The Sedona Conference® Glossary, 3rd Edition, Copyright © 2010, Reprinted with permission.
Object: In personal computing, an object is a representation of something that a user can work with to perform a task and can appear as text or an icon. In a high-level method of programming called object- oriented programming (OOP), an object is a freestanding block of code that defines the properties of some thing.
OCR (Optical Character Recognition): A technology process that translates and converts printed matter on
an image into a format that a computer can manipulate (ASCII codes, for example) and, therefore, renders that matter text searchable. OCR software evaluates scanned data for shapes it recognizes as letters or numerals. All OCR systems include an optical scanner for reading text and software for analyzing images. Most OCR
systems use a combination of hardware (specialized circuit boards) and software to recognize characters, although some inexpensive systems operate entirely through software. Advanced OCR systems can read text in a large variety of fonts, but still have difficulty with handwritten text. OCR technology relies upon the quality of the imaged material, the conversion accuracy of the software, and the quality control process of the provider. See HRS and ICR.
Official Record Owner: See Record Owner.
Off-Line Data: The storage of ESI outside the network in daily use (e.g., on backup tapes) that is only accessible through the off-line storage system, not the network.
Off-Line Storage: ESI maintained or archived on removable disk (optical, compact, etc.) or magnetic tape used for making disaster-recovery copies of records for which retrieval is unlikely. Accessibility to off-line media usually requires manual intervention and is much slower than on-line or near-line storage depending on the storage facility. The major difference between near-line data and offline data is that offline data lacks an
intelligent disk subsystem, and is not connected to a computer, network, or any other readily-accessible system.
OLE (Object Linking and Embedding): A feature in Microsoft’s® Windows that allows the linking of different files, or parts of files, together into one file without forfeiting any of the original file’s attributes or functionality. See also Compound Document.
On-Line Review: The review of data on a computer, either locally on a network or via the Internet.
On-Line Storage: The storage of ESI as fully accessible information in daily use on the network or elsewhere.
Online/On-Line: Connected to a network or the Internet.
Ontology: A collection of categories and their relationships to other categories and to words. An ontology is one of the methods used to find related documents when given a specific query.
Operating System (OS): An Operating System provides the software platform that directs the overall activity of a computer, network or system, and on which all other software programs and applications run. In many ways, choice of an operating system will effect which applications can be run. Operating systems perform basic tasks, such as recognizing input from the keyboard, sending output to the display screen, keeping track of files and directories on the disk and controlling peripheral devices such as disk drives and printers. For large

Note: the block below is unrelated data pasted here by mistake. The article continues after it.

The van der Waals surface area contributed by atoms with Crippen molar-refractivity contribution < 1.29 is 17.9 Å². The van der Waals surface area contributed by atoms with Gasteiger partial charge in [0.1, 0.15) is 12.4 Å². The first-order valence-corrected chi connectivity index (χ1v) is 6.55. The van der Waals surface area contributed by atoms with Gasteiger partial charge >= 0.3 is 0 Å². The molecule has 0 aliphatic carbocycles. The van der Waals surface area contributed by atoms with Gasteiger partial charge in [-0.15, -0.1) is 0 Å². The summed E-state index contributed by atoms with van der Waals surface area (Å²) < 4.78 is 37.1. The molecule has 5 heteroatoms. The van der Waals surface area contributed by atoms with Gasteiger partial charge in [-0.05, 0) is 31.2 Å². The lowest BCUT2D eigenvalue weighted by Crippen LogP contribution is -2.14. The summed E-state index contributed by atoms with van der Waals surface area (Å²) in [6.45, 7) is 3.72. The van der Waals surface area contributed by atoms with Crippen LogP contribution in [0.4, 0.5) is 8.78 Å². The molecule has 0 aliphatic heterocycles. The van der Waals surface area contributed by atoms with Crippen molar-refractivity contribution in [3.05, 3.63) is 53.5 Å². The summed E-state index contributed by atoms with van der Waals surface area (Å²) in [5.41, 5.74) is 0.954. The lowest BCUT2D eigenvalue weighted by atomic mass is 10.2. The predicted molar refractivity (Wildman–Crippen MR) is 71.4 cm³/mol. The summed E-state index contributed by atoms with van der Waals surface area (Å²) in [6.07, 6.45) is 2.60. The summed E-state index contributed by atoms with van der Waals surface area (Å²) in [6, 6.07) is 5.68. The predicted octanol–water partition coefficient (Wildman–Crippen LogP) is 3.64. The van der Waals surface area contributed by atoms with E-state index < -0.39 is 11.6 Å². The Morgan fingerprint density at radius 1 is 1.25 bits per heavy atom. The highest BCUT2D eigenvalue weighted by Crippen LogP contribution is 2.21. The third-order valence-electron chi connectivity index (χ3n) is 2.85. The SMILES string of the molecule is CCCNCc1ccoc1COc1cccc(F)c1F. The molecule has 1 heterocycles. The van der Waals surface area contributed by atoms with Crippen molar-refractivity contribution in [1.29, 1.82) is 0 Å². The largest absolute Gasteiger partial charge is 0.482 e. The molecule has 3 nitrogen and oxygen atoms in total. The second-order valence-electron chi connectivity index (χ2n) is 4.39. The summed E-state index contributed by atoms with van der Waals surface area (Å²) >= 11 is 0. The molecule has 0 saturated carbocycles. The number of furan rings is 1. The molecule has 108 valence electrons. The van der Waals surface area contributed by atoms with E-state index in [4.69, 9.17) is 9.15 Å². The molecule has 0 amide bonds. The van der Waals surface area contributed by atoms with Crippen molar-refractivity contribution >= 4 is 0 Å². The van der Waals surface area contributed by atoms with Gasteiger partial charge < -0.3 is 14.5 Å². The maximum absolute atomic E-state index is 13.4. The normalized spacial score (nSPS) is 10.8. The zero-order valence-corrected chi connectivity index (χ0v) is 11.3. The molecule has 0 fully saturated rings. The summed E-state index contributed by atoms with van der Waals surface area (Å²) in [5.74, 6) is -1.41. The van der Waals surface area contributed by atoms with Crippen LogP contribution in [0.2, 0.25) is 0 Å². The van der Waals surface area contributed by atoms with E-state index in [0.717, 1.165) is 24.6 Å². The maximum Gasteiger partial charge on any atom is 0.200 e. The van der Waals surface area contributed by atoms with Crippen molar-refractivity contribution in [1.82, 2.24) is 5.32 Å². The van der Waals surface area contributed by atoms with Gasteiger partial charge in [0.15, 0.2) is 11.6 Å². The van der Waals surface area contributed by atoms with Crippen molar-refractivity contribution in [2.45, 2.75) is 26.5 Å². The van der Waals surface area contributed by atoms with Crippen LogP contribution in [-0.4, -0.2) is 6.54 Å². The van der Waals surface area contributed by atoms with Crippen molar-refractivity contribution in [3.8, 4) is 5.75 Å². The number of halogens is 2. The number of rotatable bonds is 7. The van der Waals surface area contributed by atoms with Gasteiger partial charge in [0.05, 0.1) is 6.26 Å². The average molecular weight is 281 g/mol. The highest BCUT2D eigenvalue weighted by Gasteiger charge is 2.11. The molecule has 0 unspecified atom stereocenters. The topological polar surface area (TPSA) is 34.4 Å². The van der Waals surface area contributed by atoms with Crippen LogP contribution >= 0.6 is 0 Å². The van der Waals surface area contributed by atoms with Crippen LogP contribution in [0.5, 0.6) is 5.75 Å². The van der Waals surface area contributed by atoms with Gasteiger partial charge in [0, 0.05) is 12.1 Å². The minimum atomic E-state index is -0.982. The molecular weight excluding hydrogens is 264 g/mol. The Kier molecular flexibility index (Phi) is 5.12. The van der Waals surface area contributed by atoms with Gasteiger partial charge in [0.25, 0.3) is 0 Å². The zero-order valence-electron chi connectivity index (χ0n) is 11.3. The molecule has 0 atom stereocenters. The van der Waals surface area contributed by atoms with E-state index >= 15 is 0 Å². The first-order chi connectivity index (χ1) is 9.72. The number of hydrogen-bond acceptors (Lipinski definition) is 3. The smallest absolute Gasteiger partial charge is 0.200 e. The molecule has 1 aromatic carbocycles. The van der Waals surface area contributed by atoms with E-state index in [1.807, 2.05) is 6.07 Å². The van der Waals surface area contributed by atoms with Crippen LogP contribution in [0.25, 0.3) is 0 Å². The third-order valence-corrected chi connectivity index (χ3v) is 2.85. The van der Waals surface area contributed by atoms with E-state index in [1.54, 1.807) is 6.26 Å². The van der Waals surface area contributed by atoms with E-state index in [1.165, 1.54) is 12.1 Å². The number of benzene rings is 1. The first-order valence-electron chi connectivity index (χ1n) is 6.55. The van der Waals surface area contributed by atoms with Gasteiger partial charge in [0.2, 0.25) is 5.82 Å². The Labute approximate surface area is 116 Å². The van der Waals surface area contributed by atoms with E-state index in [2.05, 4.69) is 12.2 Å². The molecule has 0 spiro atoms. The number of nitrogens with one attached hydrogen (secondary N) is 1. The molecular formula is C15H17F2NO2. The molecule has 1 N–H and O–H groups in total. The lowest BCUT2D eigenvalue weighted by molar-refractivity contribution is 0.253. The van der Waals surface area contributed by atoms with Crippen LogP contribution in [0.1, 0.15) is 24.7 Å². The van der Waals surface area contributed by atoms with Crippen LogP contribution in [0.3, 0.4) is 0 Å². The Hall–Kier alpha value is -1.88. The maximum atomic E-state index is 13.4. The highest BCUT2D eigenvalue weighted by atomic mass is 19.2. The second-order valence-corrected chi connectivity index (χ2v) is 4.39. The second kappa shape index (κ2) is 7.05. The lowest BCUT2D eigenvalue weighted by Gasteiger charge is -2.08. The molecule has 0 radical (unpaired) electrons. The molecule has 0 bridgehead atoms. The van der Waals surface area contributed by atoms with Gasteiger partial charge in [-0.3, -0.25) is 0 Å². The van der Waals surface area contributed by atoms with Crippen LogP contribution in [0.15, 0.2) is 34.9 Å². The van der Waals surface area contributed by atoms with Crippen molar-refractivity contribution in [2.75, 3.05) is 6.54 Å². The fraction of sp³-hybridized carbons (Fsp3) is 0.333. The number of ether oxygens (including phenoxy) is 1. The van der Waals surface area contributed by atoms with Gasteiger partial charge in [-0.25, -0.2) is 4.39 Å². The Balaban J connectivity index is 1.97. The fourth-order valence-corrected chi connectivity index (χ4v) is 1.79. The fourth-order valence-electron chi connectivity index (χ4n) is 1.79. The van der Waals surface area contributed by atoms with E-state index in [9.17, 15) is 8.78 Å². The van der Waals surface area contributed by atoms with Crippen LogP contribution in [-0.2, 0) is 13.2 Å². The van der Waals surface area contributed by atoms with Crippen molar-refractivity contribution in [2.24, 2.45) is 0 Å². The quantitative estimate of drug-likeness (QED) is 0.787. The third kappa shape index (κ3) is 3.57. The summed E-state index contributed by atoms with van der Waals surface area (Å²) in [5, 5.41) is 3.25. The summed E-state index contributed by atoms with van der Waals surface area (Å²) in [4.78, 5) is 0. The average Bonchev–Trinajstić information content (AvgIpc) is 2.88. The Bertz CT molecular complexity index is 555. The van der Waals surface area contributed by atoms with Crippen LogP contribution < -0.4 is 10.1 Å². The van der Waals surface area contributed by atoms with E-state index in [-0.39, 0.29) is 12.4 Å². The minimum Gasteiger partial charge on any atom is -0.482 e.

systems, the operating system has even greater responsibilities and powers – becoming a traffic cop to makes
sure different programs and users running at the same time do not interfere with each other. The operating system is also responsible for security, ensuring that unauthorized users do not access the system. Examples of operating systems are UNIX, DOS, Windows, LINUX, Macintosh, and IBM’s VM. Operating systems can be classified in a number of ways, including: multi-user (allows two or more users to run programs at the same time – some operating systems permit hundreds or even thousands of concurrent users); multiprocessing (supports running a program on more than one CPU); multitasking (allows more than one program to run concurrently); multithreading (allows different parts of a single program to run concurrently); and real time (instantly responds to input – general-purpose operating systems, such as DOS and UNIX, are not real-time).
Optical Disks: Computer media similar to a compact disk that cannot be rewritten. An optical drive uses a laser to read the ESI.
Optical Jukebox: See “Jukebox.”
OST: A Microsoft® Outlook information store that is used to save folder information that can be accessed offline.
Outlook: See Microsoft® Outlook.
Over-inclusive: When referring to data sets returned by some method of query, search, filter, or cull, results that are returned overly broad.
Overwrite: To record or copy new data over existing data, as in when a file or directory is updated.